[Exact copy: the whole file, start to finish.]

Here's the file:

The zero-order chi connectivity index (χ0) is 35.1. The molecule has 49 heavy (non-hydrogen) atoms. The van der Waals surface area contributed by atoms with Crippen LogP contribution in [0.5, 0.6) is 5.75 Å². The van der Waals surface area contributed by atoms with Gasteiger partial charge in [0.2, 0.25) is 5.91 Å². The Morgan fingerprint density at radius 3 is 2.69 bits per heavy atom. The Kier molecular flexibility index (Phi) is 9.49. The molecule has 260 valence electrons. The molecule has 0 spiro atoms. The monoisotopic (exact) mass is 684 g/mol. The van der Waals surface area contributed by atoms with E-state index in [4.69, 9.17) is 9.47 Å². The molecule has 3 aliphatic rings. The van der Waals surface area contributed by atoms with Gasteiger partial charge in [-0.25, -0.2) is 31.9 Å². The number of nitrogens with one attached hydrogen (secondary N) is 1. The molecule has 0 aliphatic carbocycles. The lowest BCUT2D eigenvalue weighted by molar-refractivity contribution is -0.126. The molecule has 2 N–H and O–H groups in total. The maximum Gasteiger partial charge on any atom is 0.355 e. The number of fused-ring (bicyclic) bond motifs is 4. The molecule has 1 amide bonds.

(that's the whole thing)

The zero-order chi connectivity index (χ0) is 35.1. The molecule has 49 heavy (non-hydrogen) atoms. The van der Waals surface area contributed by atoms with Crippen LogP contribution in [0.5, 0.6) is 5.75 Å². The van der Waals surface area contributed by atoms with Gasteiger partial charge in [0.2, 0.25) is 5.91 Å². The Morgan fingerprint density at radius 3 is 2.69 bits per heavy atom. The Kier molecular flexibility index (Phi) is 9.49. The molecule has 260 valence electrons. The molecule has 0 spiro atoms. The monoisotopic (exact) mass is 684 g/mol. The van der Waals surface area contributed by atoms with E-state index in [4.69, 9.17) is 9.47 Å². The molecule has 3 aliphatic rings. The van der Waals surface area contributed by atoms with Gasteiger partial charge in [-0.25, -0.2) is 31.9 Å². The number of nitrogens with one attached hydrogen (secondary N) is 1. The molecule has 0 aliphatic carbocycles. The lowest BCUT2D eigenvalue weighted by molar-refractivity contribution is -0.126. The molecule has 2 N–H and O–H groups in total. The maximum Gasteiger partial charge on any atom is 0.355 e. The number of fused-ring (bicyclic) bond motifs is 4. The molecule has 1 amide bonds.